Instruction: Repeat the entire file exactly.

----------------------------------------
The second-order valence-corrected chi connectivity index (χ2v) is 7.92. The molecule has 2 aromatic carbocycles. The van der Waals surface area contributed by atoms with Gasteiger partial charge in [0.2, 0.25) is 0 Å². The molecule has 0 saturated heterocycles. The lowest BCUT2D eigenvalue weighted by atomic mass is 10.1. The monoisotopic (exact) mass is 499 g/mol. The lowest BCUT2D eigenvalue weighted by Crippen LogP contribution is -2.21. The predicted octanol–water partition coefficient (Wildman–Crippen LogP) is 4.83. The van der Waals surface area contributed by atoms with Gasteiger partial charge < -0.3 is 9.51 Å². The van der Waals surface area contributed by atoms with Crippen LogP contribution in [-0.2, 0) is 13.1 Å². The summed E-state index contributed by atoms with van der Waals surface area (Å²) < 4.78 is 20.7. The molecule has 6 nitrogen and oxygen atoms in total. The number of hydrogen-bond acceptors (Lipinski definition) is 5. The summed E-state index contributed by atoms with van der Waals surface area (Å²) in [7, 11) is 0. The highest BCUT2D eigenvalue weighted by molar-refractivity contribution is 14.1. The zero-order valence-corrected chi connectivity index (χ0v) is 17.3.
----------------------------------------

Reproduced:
The second-order valence-corrected chi connectivity index (χ2v) is 7.92. The molecule has 2 aromatic carbocycles. The van der Waals surface area contributed by atoms with Gasteiger partial charge in [0.2, 0.25) is 0 Å². The molecule has 0 saturated heterocycles. The lowest BCUT2D eigenvalue weighted by atomic mass is 10.1. The monoisotopic (exact) mass is 499 g/mol. The lowest BCUT2D eigenvalue weighted by Crippen LogP contribution is -2.21. The predicted octanol–water partition coefficient (Wildman–Crippen LogP) is 4.83. The van der Waals surface area contributed by atoms with Gasteiger partial charge < -0.3 is 9.51 Å². The van der Waals surface area contributed by atoms with Crippen LogP contribution in [-0.2, 0) is 13.1 Å². The summed E-state index contributed by atoms with van der Waals surface area (Å²) < 4.78 is 20.7. The molecule has 6 nitrogen and oxygen atoms in total. The number of hydrogen-bond acceptors (Lipinski definition) is 5. The summed E-state index contributed by atoms with van der Waals surface area (Å²) in [7, 11) is 0. The highest BCUT2D eigenvalue weighted by molar-refractivity contribution is 14.1. The zero-order valence-corrected chi connectivity index (χ0v) is 17.3.